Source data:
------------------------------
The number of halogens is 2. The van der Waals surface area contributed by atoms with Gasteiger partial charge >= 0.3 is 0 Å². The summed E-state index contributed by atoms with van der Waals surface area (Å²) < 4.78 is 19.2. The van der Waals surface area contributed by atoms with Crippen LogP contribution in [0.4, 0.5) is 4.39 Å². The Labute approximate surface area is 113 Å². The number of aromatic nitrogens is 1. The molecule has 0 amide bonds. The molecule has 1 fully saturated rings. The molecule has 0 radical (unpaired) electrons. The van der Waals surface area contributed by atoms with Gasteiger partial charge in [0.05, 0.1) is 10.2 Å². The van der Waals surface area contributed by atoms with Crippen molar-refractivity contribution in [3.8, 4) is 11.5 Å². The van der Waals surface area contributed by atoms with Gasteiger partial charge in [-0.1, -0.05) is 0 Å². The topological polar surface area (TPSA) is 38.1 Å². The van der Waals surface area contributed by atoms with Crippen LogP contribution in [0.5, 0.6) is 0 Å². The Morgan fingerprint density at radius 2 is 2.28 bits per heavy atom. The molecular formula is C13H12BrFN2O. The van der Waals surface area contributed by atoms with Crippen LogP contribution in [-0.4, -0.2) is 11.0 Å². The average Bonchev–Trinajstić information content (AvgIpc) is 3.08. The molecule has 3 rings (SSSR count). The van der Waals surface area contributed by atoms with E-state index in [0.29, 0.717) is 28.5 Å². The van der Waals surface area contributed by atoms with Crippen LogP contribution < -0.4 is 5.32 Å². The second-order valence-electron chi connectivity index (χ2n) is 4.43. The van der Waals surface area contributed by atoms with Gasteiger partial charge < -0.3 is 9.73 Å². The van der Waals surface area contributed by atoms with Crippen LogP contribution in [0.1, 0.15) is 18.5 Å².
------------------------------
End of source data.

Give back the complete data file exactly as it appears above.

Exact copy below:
The number of halogens is 2. The van der Waals surface area contributed by atoms with Gasteiger partial charge >= 0.3 is 0 Å². The summed E-state index contributed by atoms with van der Waals surface area (Å²) < 4.78 is 19.2. The van der Waals surface area contributed by atoms with Crippen LogP contribution in [0.4, 0.5) is 4.39 Å². The Labute approximate surface area is 113 Å². The number of aromatic nitrogens is 1. The molecule has 0 amide bonds. The molecule has 1 fully saturated rings. The molecule has 0 radical (unpaired) electrons. The van der Waals surface area contributed by atoms with Gasteiger partial charge in [0.05, 0.1) is 10.2 Å². The van der Waals surface area contributed by atoms with Crippen molar-refractivity contribution in [3.8, 4) is 11.5 Å². The van der Waals surface area contributed by atoms with Gasteiger partial charge in [-0.1, -0.05) is 0 Å². The topological polar surface area (TPSA) is 38.1 Å². The van der Waals surface area contributed by atoms with Crippen LogP contribution in [0.5, 0.6) is 0 Å². The Morgan fingerprint density at radius 2 is 2.28 bits per heavy atom. The molecular formula is C13H12BrFN2O. The van der Waals surface area contributed by atoms with Crippen LogP contribution in [-0.4, -0.2) is 11.0 Å². The average Bonchev–Trinajstić information content (AvgIpc) is 3.08. The molecule has 3 rings (SSSR count). The van der Waals surface area contributed by atoms with E-state index in [0.29, 0.717) is 28.5 Å². The van der Waals surface area contributed by atoms with Crippen LogP contribution < -0.4 is 5.32 Å². The second-order valence-electron chi connectivity index (χ2n) is 4.43. The van der Waals surface area contributed by atoms with Gasteiger partial charge < -0.3 is 9.73 Å². The van der Waals surface area contributed by atoms with Crippen LogP contribution in [0.1, 0.15) is 18.5 Å².